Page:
Japanese thermal power joint venture Jera has begun commercial operations of a 650MW coal-fired power unit at its Hitachinaka power complex, taking its total coal-fired power capacity to 7,950MW.
The unit at Hitachinaka in east Japan’s Ibaraki prefecture uses ultra-supercritical (USC) technology to reduce ease greenhouse gas (GHG) emissions from coal use. The advanced technology is excluded from the country’s phase-out strategy for inefficient coal-fired power units.
Tokyo started discussions to scrap inefficient coal-fired power plants in July last year, to help the country meet a 2030 goal to cut GHG emissions by 26pc from 2013-14 levels. The phase-out is targeted at units that are not equipped with the latest clean coal technology such as coal gasification combined-cycle and USC infrastructure.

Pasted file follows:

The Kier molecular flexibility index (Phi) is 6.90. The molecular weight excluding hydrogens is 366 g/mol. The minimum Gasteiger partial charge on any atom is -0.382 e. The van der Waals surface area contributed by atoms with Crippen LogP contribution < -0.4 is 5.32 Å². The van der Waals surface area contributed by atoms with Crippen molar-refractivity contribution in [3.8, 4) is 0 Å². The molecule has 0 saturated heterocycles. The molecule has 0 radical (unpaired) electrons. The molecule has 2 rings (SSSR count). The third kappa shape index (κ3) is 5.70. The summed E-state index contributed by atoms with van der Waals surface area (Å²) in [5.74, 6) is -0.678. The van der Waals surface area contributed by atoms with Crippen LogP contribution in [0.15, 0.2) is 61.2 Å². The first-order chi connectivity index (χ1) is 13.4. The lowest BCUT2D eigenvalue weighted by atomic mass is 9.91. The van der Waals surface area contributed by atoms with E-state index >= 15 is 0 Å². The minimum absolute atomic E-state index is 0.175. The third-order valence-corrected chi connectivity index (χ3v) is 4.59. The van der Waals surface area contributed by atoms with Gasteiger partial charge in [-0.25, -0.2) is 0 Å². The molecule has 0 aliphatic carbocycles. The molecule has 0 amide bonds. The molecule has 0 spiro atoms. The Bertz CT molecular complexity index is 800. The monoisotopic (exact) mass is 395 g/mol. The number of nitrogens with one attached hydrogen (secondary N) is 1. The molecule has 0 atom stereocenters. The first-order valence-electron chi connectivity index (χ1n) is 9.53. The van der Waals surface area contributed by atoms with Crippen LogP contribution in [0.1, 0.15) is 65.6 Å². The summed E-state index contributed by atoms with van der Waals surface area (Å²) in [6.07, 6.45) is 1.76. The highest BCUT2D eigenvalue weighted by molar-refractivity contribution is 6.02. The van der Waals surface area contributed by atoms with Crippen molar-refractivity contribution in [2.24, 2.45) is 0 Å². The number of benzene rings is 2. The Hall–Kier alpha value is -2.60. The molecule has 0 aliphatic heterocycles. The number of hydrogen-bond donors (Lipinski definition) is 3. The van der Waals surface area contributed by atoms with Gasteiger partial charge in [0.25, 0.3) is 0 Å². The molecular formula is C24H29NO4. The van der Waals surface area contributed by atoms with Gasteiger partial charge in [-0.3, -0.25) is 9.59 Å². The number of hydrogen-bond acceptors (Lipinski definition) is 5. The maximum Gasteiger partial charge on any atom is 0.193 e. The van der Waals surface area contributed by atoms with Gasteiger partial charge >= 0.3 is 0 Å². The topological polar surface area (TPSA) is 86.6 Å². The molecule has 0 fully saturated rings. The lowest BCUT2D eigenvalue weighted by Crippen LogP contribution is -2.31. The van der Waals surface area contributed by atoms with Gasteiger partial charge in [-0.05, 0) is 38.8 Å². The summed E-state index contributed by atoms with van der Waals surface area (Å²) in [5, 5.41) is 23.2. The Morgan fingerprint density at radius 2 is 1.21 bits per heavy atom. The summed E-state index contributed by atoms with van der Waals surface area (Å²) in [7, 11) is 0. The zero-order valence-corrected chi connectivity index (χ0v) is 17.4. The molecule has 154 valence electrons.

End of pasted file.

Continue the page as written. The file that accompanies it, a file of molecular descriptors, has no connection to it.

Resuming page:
Jera has already pledged to scrap its coal-fed units with inefficient technology by 2030, although most of the firm’s power units are equipped with the latest clean coal technology. Only two units at Hekinan coal-fired plant, with total capacity of 1,400MW, use inefficient SC technology.
Japan currently has 30,030MW of coal-fired power capacity that uses less advanced technology than SC, according to the government-affiliated think-tank the Institute of Energy Economics Japan (IEEJ). The country’s coal demand is likely to fall by 64mn t/yr if all the insufficient capacity is scrapped by the April 2030-March 2031 fiscal year, the IEEJ said.